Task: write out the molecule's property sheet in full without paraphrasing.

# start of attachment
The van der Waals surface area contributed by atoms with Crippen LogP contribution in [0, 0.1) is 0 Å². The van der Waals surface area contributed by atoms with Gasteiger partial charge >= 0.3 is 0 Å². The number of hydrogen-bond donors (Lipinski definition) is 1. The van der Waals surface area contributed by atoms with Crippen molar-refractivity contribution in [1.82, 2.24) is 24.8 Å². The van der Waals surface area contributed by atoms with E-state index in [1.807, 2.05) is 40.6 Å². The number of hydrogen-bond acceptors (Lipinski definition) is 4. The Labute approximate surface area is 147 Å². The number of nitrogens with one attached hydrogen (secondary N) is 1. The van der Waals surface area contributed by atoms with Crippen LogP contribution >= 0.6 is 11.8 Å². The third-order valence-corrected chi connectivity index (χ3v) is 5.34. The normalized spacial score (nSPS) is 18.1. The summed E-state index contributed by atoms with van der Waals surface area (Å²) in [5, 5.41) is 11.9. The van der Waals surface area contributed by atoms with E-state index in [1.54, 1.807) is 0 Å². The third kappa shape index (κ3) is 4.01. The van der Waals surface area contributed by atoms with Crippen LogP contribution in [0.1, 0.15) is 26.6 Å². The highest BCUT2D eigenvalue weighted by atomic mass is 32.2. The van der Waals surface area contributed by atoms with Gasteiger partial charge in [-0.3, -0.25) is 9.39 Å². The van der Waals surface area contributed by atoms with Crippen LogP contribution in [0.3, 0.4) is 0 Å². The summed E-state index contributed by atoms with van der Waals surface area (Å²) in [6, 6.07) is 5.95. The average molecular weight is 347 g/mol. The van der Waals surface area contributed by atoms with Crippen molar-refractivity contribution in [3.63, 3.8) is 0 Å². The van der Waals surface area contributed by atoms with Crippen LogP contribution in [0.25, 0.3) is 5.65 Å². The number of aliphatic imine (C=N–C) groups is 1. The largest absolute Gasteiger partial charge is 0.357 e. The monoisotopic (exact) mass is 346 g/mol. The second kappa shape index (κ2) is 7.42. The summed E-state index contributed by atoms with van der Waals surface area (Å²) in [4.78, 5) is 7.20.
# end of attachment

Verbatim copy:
The van der Waals surface area contributed by atoms with Crippen LogP contribution in [0, 0.1) is 0 Å². The van der Waals surface area contributed by atoms with Gasteiger partial charge >= 0.3 is 0 Å². The number of hydrogen-bond donors (Lipinski definition) is 1. The van der Waals surface area contributed by atoms with Crippen molar-refractivity contribution in [1.82, 2.24) is 24.8 Å². The van der Waals surface area contributed by atoms with E-state index in [1.807, 2.05) is 40.6 Å². The number of hydrogen-bond acceptors (Lipinski definition) is 4. The Labute approximate surface area is 147 Å². The number of nitrogens with one attached hydrogen (secondary N) is 1. The van der Waals surface area contributed by atoms with Crippen LogP contribution >= 0.6 is 11.8 Å². The third-order valence-corrected chi connectivity index (χ3v) is 5.34. The normalized spacial score (nSPS) is 18.1. The summed E-state index contributed by atoms with van der Waals surface area (Å²) in [5, 5.41) is 11.9. The van der Waals surface area contributed by atoms with E-state index in [1.54, 1.807) is 0 Å². The third kappa shape index (κ3) is 4.01. The van der Waals surface area contributed by atoms with Crippen LogP contribution in [0.1, 0.15) is 26.6 Å². The highest BCUT2D eigenvalue weighted by atomic mass is 32.2. The van der Waals surface area contributed by atoms with Gasteiger partial charge in [-0.3, -0.25) is 9.39 Å². The van der Waals surface area contributed by atoms with Crippen LogP contribution in [0.3, 0.4) is 0 Å². The summed E-state index contributed by atoms with van der Waals surface area (Å²) in [6, 6.07) is 5.95. The average molecular weight is 347 g/mol. The van der Waals surface area contributed by atoms with Crippen molar-refractivity contribution in [3.63, 3.8) is 0 Å². The van der Waals surface area contributed by atoms with Crippen LogP contribution in [0.25, 0.3) is 5.65 Å². The number of aliphatic imine (C=N–C) groups is 1. The largest absolute Gasteiger partial charge is 0.357 e. The monoisotopic (exact) mass is 346 g/mol. The second kappa shape index (κ2) is 7.42. The summed E-state index contributed by atoms with van der Waals surface area (Å²) in [4.78, 5) is 7.20.